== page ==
1. Theme Song for an Old Show appears to be about many things: fathers, the inner workings of television, the eighties, the end of the Cold War and a sea change in American life. Which of these resonated most strongly with you, and how do each of the themes interrelate with the others in the book’s structure and impact?
2. Zacky Kurtz is something like a force of nature. But is he a villain? Are there any villains in Theme Song for an Old Show? If the author were to write a short essay on Villains In Everyday Life, what might he say?
3. Louie writes, regarding Melissa, that he seduced himself by saving her. Does that ring true? Have you ever been seduced that way, or known people who have been? Is it a powerful seduction?
4. Melissa complains to Louie that he never allows her to do anything for him. Yet a look at the “facts” suggests otherwise–she was instrumental, among other things, in getting him his job. Why does this appear to be forgotten by the characters?
5. Does Zacky’s obsession to get “bare ass” on television represent a sincere urge for freedom of expression or is he simply looking for an angle to reestablish his fortunes? Do you agree or disagree with Zacky that “bare ass” would be an advance for network TV? A triumph for free speech?
6. The narrator throws out the idea that television would be better off with a two show lifetime limit on TV producers, like the two term limit on the presidency, and that this would produce a fresher, less repetitive medium. Does he suggest this sincerely or tongue-in-cheek? What might be said about his suggestion?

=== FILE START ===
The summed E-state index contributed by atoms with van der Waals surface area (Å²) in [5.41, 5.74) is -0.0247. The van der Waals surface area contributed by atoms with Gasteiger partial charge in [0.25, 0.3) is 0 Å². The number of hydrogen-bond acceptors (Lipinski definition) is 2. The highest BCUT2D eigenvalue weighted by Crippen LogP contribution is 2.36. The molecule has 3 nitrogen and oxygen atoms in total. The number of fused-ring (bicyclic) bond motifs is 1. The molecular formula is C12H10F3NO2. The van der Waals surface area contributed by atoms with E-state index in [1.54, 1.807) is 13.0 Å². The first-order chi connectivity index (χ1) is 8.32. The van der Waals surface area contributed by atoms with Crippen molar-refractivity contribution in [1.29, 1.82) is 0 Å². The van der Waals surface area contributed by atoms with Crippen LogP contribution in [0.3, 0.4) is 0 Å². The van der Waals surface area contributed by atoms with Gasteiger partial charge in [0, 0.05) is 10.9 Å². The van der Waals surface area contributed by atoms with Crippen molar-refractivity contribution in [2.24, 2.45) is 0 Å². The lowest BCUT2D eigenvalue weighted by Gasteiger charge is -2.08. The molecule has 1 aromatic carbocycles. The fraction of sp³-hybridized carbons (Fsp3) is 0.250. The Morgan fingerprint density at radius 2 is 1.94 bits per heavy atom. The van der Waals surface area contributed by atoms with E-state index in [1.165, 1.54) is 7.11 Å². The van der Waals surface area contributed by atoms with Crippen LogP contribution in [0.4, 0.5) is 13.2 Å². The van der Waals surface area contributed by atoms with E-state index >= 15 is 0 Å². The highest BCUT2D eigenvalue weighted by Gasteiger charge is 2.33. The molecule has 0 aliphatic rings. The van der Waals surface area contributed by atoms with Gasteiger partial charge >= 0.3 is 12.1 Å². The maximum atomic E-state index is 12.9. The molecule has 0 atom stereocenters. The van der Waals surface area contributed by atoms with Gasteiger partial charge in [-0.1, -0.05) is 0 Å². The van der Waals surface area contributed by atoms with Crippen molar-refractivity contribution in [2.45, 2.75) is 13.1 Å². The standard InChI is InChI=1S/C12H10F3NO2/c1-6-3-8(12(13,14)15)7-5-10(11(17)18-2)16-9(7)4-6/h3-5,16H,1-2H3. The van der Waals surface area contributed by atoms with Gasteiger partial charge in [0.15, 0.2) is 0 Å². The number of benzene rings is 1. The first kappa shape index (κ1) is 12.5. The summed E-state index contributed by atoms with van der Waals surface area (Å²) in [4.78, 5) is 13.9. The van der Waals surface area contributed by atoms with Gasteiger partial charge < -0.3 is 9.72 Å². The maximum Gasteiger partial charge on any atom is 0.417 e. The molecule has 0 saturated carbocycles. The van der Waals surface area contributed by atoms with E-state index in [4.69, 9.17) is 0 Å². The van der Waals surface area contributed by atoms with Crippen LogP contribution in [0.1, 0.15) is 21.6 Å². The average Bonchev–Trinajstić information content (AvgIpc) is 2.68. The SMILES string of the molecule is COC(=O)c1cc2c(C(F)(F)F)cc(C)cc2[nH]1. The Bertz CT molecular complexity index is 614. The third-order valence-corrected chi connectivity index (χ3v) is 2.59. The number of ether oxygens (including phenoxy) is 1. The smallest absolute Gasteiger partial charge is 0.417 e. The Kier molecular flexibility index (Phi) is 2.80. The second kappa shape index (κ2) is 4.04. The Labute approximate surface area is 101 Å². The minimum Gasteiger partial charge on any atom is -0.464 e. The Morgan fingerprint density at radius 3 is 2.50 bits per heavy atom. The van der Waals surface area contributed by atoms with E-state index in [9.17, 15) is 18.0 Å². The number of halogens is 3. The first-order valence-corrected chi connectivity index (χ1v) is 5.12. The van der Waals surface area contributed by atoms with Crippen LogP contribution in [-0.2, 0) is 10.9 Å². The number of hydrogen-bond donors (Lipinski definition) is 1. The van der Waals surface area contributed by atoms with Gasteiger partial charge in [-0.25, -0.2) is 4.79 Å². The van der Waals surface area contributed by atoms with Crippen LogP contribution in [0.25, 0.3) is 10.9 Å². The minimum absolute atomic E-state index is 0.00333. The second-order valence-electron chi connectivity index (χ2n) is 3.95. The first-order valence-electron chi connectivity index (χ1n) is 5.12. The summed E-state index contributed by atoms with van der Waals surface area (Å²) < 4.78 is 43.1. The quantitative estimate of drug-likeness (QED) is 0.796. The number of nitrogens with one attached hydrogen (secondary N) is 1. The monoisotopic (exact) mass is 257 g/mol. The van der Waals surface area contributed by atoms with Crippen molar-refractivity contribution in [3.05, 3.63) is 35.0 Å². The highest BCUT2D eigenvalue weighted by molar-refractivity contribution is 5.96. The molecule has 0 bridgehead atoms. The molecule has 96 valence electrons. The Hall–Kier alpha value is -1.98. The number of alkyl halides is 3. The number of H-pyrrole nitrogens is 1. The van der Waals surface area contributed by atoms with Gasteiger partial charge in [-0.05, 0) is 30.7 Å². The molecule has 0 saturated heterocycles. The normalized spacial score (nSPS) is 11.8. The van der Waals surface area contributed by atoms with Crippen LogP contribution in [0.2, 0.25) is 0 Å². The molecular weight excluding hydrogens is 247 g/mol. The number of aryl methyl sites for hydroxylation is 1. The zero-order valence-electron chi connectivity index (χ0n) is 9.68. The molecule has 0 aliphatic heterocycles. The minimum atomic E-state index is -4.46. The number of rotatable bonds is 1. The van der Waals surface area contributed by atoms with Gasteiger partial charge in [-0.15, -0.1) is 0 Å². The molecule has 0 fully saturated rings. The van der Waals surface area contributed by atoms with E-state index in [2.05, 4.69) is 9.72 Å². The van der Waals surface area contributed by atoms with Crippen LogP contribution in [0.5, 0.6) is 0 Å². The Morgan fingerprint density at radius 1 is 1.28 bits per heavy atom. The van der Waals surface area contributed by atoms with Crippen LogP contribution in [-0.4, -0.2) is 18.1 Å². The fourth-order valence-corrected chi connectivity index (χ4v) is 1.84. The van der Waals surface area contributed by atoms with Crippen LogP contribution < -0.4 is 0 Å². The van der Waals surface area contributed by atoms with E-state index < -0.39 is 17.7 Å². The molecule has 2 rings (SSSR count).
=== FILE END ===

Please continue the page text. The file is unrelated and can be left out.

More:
7. Louie doesn’t speak directly about his own anger when his father left. It seems as a boy he was too busy or desperate, trying to hold things together. We might assume that he was angry and that he would act out that anger somewhere–but where? What factors in his character or experience seem capable of taking the narrator past anger? Would the mix of emotions Louie carries for his father be much different if his father had never left?
8. In the book’s title, what does “Old Show” refer to?
9. The book seems to offer insights into why television is as it is. If you could play God, how would you make TV better? If you had a little less power than God, what obstacles does the book suggest you might face?
10. The book is set in the eighties, as the author’s second novel was set in the seventies and his first in the sixties. What insights does Theme Song bring to how America changed in the eighties? Do the narrator’s assertions about the end of the Cold War leading America towards triumphalism and imperial assumptions ring true? How might Teddy in particular view America’s comeuppance in Iraq?
11. Northie appears to be an amalgam of several television shows of the eighties and nineties. If a show like Northie were on today, would you watch it, or would it seem like old hat? Would its vision of America still resonate?
12. What might be said about the style in which Theme Song for an Old Show is written? What does it suggest about the narrator?